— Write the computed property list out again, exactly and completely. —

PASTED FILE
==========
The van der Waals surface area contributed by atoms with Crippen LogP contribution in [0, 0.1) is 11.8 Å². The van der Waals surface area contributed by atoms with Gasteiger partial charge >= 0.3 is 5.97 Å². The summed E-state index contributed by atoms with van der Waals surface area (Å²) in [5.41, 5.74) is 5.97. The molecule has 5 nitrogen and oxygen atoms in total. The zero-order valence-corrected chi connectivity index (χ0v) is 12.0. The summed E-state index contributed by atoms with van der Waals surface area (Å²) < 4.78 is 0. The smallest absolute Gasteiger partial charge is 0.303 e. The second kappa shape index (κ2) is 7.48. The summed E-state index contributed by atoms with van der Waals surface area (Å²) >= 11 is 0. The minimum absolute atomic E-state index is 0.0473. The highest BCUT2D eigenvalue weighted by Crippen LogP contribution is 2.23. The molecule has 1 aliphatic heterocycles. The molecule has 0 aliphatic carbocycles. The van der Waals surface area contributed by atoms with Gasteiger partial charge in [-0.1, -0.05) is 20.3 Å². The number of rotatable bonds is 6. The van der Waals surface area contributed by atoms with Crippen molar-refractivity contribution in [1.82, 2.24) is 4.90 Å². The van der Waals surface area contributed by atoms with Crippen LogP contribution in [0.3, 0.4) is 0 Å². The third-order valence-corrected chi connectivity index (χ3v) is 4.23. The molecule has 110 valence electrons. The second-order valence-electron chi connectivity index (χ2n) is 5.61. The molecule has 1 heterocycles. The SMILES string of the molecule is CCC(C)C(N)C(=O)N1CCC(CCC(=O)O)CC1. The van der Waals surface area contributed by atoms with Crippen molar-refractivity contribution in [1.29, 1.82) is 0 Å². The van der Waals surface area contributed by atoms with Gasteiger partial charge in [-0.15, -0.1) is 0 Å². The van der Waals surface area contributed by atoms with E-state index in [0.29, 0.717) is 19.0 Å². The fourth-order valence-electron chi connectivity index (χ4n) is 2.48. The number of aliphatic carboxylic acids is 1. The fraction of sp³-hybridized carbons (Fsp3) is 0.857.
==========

The van der Waals surface area contributed by atoms with Crippen LogP contribution in [0, 0.1) is 11.8 Å². The van der Waals surface area contributed by atoms with Gasteiger partial charge >= 0.3 is 5.97 Å². The summed E-state index contributed by atoms with van der Waals surface area (Å²) in [5.41, 5.74) is 5.97. The molecule has 5 nitrogen and oxygen atoms in total. The zero-order valence-corrected chi connectivity index (χ0v) is 12.0. The summed E-state index contributed by atoms with van der Waals surface area (Å²) < 4.78 is 0. The smallest absolute Gasteiger partial charge is 0.303 e. The second kappa shape index (κ2) is 7.48. The summed E-state index contributed by atoms with van der Waals surface area (Å²) >= 11 is 0. The minimum absolute atomic E-state index is 0.0473. The highest BCUT2D eigenvalue weighted by Crippen LogP contribution is 2.23. The molecule has 1 aliphatic heterocycles. The molecule has 0 aliphatic carbocycles. The van der Waals surface area contributed by atoms with Gasteiger partial charge in [-0.1, -0.05) is 20.3 Å². The number of rotatable bonds is 6. The van der Waals surface area contributed by atoms with Crippen molar-refractivity contribution in [1.82, 2.24) is 4.90 Å². The van der Waals surface area contributed by atoms with Crippen LogP contribution in [0.3, 0.4) is 0 Å². The third-order valence-corrected chi connectivity index (χ3v) is 4.23. The molecule has 110 valence electrons. The second-order valence-electron chi connectivity index (χ2n) is 5.61. The molecule has 1 heterocycles. The SMILES string of the molecule is CCC(C)C(N)C(=O)N1CCC(CCC(=O)O)CC1. The van der Waals surface area contributed by atoms with Crippen molar-refractivity contribution in [1.29, 1.82) is 0 Å². The van der Waals surface area contributed by atoms with Gasteiger partial charge in [-0.15, -0.1) is 0 Å². The van der Waals surface area contributed by atoms with E-state index in [0.29, 0.717) is 19.0 Å². The fourth-order valence-electron chi connectivity index (χ4n) is 2.48. The number of aliphatic carboxylic acids is 1. The fraction of sp³-hybridized carbons (Fsp3) is 0.857.